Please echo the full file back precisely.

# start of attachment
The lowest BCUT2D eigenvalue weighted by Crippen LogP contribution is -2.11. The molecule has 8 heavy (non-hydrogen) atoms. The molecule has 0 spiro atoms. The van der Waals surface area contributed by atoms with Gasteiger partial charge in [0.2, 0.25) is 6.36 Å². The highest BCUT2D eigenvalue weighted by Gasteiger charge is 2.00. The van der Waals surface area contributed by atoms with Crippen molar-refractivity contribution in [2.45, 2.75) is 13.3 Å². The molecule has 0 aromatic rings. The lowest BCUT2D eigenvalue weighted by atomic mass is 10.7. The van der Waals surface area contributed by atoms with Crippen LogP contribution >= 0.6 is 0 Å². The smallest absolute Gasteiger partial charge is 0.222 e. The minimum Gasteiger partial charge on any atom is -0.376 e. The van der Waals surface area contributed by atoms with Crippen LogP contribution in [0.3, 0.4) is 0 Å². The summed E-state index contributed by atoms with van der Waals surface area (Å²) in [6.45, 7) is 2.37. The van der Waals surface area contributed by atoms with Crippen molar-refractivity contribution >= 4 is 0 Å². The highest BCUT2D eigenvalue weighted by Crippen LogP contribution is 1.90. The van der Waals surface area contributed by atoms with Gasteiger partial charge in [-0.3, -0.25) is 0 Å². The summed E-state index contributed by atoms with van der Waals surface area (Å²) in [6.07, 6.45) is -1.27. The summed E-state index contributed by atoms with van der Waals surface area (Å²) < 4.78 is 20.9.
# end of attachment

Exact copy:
The lowest BCUT2D eigenvalue weighted by Crippen LogP contribution is -2.11. The molecule has 8 heavy (non-hydrogen) atoms. The molecule has 0 spiro atoms. The van der Waals surface area contributed by atoms with Gasteiger partial charge in [0.2, 0.25) is 6.36 Å². The highest BCUT2D eigenvalue weighted by Gasteiger charge is 2.00. The van der Waals surface area contributed by atoms with Crippen molar-refractivity contribution in [2.45, 2.75) is 13.3 Å². The molecule has 0 aromatic rings. The lowest BCUT2D eigenvalue weighted by atomic mass is 10.7. The van der Waals surface area contributed by atoms with Crippen LogP contribution >= 0.6 is 0 Å². The smallest absolute Gasteiger partial charge is 0.222 e. The minimum Gasteiger partial charge on any atom is -0.376 e. The van der Waals surface area contributed by atoms with Crippen LogP contribution in [0.3, 0.4) is 0 Å². The summed E-state index contributed by atoms with van der Waals surface area (Å²) in [6.45, 7) is 2.37. The van der Waals surface area contributed by atoms with Crippen molar-refractivity contribution >= 4 is 0 Å². The highest BCUT2D eigenvalue weighted by Crippen LogP contribution is 1.90. The van der Waals surface area contributed by atoms with Gasteiger partial charge in [-0.3, -0.25) is 0 Å². The summed E-state index contributed by atoms with van der Waals surface area (Å²) in [6.07, 6.45) is -1.27. The summed E-state index contributed by atoms with van der Waals surface area (Å²) < 4.78 is 20.9.